Anti-Muslim violence in India has occurred periodically since the country's partition in 1947, frequently in the form of mob attacks on Muslims by Hindus. Such attacks, often referred to as "communal riots" in India, are part of a pattern of sporadic sectarian violence between the Hindu and Muslim communities, which has been connected to a rise in anti-Muslim sentiment throughout the 20th century Most incidents have occurred in the northern and western states of India, whereas communalist sentiment in the south is less pronounced. Among the largest incidents were Bihar in 1946, Nellie in 1983 and Gujarat in 2002.
According to political scientists, organizations with roots in Hindu nationalism have played a large part in these incidents of anti-Muslim violence, and in generating anti-Muslim sentiment. In particular, organizations associated with the Rashtriya Swayamsevak Sangh, such as the Bharatiya Janata Party, Vishwa Hindu Parishad and Bajrang Dal are all considered by scholars to have a central role in the violence. The BJP, and its predecessor the Jana Sangh, have used these communal riots and anti-Muslim propaganda as a part of a larger political strategy. These incidents of violence against Muslims have marred India’s post independence history with a spill-over effect on India’s cause in the Kashmir conflict.
Hindu right-wing politicians will often legitimize instances of mass violence against Muslims as a natural reaction to actions perpetrated by Muslims in the past and the present. However, these patterns of violence have been well-established since partition, with dozens of studies documenting instances of mass violence against minority groups. Over 10,000 people have been killed in Hindu-Muslim communal violence since 1950. According to official figures, there were 6,933 instances of communal violence between 1954 and 1982 and, between 1968 and 1980, there were 530 Hindus and 1,598 Muslims killed in a total of 3,949 instances of mass violence.
The following are the highlights of the Prevention of Communal and Targeted Violence Bill, which the government said will be tabled during the winter session of parliament.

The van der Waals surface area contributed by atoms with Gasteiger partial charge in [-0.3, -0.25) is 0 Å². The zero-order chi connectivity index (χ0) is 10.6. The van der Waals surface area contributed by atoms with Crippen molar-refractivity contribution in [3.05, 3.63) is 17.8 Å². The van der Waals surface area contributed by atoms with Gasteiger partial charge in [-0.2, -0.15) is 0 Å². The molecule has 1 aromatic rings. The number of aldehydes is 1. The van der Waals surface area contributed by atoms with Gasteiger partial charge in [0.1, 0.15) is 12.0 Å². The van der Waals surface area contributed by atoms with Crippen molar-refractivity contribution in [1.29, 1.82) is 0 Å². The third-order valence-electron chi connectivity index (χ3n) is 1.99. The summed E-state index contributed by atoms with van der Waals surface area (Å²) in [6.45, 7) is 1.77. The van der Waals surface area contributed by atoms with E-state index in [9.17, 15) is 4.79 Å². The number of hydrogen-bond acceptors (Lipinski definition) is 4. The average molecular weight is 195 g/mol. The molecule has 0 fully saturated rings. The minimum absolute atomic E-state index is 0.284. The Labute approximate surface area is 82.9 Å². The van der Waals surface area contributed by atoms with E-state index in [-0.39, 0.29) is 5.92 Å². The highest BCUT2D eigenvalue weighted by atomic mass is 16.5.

The words "majority" and "minority" community have been removed from the bill.
The Centre does not override state nor hit the federal structure but has a more of a coordinating role, government sources said.
Earlier, the Centre could rush forces on its own to communally disturbed areas, but now it can do so only if the state concerned demands additional paramilitary forces.
The bill flags dereliction of duty by a public servant to ensure that they don't remain mute spectators to any such incident.
Acts of omission or commission are both punishable in the bill if officials fail to act or interfere or incite, or lead to worsening of situation.
The bill defines organised communal violence saying it will include continuing unlawful activity of a systematic nature having a particular religious and linguistic identity done by an individual or jointly with others or being part of an association.
The bill talks about offences for breach of command responsibility if an officer fails to exercise control over his subordinates.
It says that whoever being a public servant or with acquiescence of a public servant intentionally inflicts pain or suffering whether mental or physical, inflicts communal violence.
The bill states that competent authority will be the one designated by a state government or a district magistrate or commissioner of police.
The bill details punishment of three years with fine for hate propaganda and life term for organised communal violence.
It suggests three years jail plus fine for financially aiding such violence and recommends jail for 2-5 years for dereliction of duty by an officer.
There is also a provision for compensation of Rs.7 lakh in case of death, Rs.5 lakh in case of rape, and Rs.4 lakh in case of sexual assault, the state has to pay in case of communal riots.
More Videos:<<<Click Here >>>>>
* * * * * * * * * * * * * * * * * * *